13 women


Here Are 13 of the World’s Most Influential Women You Don’t Know Yet

Namaste,

Barbara

 

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You already know about the Power Women: the celebrities and moguls, the world leaders and dignitaries, the stars who can dominate a news cycle with a single tweet. Lots of these women—like Nicki Minaj, Caitlyn Jenner,Hillary Clinton and Angela Merkel—are on this year’s TIME 100. But influence and fame are not the same thing, and this year’s list also includes women whose impact far exceeds their fame. You may not know who they are (yet). Here’s why you should.

  • Jaha Dukureh

    jaha dukureh
    Neilson Barnard—Getty Images
    The Gambian activist is a leader in the fight to end female genital mutilation, a practice that affects more than 200 million girls worldwide. Dukureh herself was cut in Gambia when she was just about a week old. At 15, she was sent to the United States to marry a much older and unknown man. When she got married, she learned that she had been subjected to the most extreme form of genital mutilation: her clitoris and labia had been removed, and her vagina had been stitched shut with only a small hole for urination and menstruation. Now remarried and the mother of three, she’s leading a movement to end female genital mutilation worldwide, and raising awareness about the the practice in the United States: after herChange.org petition got more than 220,000 signers, the Obama administration announced it would commission a report to study the problem.

     

  • Jaha Dukureh

    jaha dukureh
    Neilson Barnard—Getty Images
    The Gambian activist is a leader in the fight to end female genital mutilation, a practice that affects more than 200 million girls worldwide. Dukureh herself was cut in Gambia when she was just about a week old. At 15, she was sent to the United States to marry a much older and unknown man. When she got married, she learned that she had been subjected to the most extreme form of genital mutilation: her clitoris and labia had been removed, and her vagina had been stitched shut with only a small hole for urination and menstruation. Now remarried and the mother of three, she’s leading a movement to end female genital mutilation worldwide, and raising awareness about the the practice in the United States: after herChange.org petition got more than 220,000 signers, the Obama administration announced it would commission a report to study the problem.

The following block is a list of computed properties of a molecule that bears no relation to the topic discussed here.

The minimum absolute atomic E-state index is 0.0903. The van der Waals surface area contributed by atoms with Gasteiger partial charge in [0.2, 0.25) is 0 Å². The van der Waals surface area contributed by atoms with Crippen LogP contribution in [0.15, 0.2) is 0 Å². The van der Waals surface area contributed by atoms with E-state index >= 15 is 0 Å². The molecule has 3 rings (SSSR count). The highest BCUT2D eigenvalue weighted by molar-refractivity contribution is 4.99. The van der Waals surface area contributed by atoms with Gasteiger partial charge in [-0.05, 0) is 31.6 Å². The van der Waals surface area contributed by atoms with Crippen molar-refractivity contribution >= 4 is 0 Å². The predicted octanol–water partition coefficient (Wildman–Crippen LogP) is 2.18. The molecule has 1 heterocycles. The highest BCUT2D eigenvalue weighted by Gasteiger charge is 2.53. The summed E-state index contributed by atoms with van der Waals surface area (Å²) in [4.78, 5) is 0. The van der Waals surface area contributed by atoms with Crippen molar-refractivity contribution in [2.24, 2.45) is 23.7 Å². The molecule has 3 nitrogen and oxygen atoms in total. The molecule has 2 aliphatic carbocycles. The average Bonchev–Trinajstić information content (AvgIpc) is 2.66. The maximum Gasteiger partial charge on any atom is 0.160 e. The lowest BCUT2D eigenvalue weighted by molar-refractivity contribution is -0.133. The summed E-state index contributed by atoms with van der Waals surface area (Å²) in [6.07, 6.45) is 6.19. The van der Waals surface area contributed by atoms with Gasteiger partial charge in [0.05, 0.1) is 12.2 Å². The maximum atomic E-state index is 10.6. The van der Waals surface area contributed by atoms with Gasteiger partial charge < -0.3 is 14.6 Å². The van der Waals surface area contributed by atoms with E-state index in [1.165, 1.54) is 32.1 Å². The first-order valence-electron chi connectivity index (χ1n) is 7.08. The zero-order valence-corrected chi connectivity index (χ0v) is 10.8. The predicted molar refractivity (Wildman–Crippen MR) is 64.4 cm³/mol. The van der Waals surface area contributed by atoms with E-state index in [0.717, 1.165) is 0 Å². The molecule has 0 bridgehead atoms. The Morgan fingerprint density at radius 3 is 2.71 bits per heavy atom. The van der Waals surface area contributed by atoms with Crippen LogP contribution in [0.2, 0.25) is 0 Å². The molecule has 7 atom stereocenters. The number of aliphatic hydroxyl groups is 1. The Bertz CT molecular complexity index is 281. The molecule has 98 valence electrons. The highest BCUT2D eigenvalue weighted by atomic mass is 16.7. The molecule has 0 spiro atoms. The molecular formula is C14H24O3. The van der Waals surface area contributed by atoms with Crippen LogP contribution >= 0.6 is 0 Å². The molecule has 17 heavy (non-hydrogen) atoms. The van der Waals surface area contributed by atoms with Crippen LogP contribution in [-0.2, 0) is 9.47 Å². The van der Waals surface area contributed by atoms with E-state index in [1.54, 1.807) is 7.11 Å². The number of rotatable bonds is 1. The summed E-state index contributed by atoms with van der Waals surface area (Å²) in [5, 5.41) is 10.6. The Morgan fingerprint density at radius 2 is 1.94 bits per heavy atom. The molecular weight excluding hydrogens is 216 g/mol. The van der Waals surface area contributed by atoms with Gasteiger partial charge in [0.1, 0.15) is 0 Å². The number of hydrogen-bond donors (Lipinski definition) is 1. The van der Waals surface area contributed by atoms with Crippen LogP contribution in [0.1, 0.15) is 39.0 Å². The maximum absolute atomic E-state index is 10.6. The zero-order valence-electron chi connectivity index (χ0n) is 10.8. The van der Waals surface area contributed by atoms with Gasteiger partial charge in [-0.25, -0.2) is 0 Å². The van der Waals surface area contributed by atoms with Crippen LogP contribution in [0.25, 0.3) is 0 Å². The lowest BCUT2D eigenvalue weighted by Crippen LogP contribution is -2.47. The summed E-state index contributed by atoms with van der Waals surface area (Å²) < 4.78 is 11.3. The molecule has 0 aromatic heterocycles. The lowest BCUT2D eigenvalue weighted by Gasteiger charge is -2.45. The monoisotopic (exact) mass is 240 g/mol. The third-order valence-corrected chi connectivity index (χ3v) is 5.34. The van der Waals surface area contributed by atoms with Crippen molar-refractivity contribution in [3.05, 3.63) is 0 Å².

• Dr. Laura Esserman and Dr. Shelley Hwang

    Dr. Shelley Hwang and Dr. Laura Esserman
    Jim Wilson—The New York Times/Redux; Evan Kafka for TIME
    These oncologists are pioneering an approach to breast cancer that is more personalized and far less invasive than the current standard treatment options. They’re on the front lines of a medical movement that now questions whether difficult repeated surgeries and radiation for early-stage breast cancer, known as ductal carcinoma in situ (DCIS), should be the standard of care or whether active surveillance and certain drugs may be sufficient to contain these pre-tumors in some women. Since 20-25% of breast cancers diagnosed through screening are DCIS, Dr. Esserman and Dr. Hwang’s research could affect how breast cancer is treated for thousands of women, and could help prevent needless mastectomies.
    • Christiana Figueres

      Christiana Figueres
      Frederic Stucin
      The Costa Rican diplomat was appointed the Executive Secretary of the United Nations Framework Convention on Climate Change (UNFCCC) in 2010. She’s orchestrated successful international climate conferences, including the landmark Paris meeting in 2015. The Paris Agreement, which requires nearly 200 countriesto commit to reducing greenhouse gas emissions and invest in addressing climate change, has been widely hailed as the most ambitious climate agreement in history.

      Guo Pei

      guo pei
      Miguel Medina—AFP/Getty Images
      One of China’s most daring and prolific fashion designers is taking the international fashion scene by storm. Known for fantastical designs inspired by the Chinese Imperial Court, Pei designed Rihanna’s famous fur-lined yellow gown with the enormous train from the 2015 Met Gala. Despite her massive following in China, Pei had not shown her work in a major fashion show until January, when she debuted at Paris Fashion Week.

      Mona Hanna-Attisha

      Dr. Mona Hanna-Attisha
      Saul Loeb—AFP/Getty Images
      The Flint pediatrician was one of the first to connect the dots between the elevated lead levels in Flint water and health problems in children. As the complaints of Flint parents fell on deaf ears, Dr. Hanna-Attisha was one of the main whistleblowers alerting the public to the Flint water crisis, which is thought to have affected more than 8,000 children under the age of 6. Thanks to her research and activism, officials are now facing criminal charges for allowing Flint children to drink contaminated water.

      Hope Jahren

      hope jahren
      Matt Ching
      The University of Hawaii geochemist and geobiologist is known for her research using stable isotope analysis to analyze fossil forests. She made waves this year with Lab Girl, a bestselling memoir about botany and her life as a scientist, that doubled as a call to action to protect the Earth’s plant life. She’s also beenoutspoken about gender dynamics and sexual harassment in the academic sciences.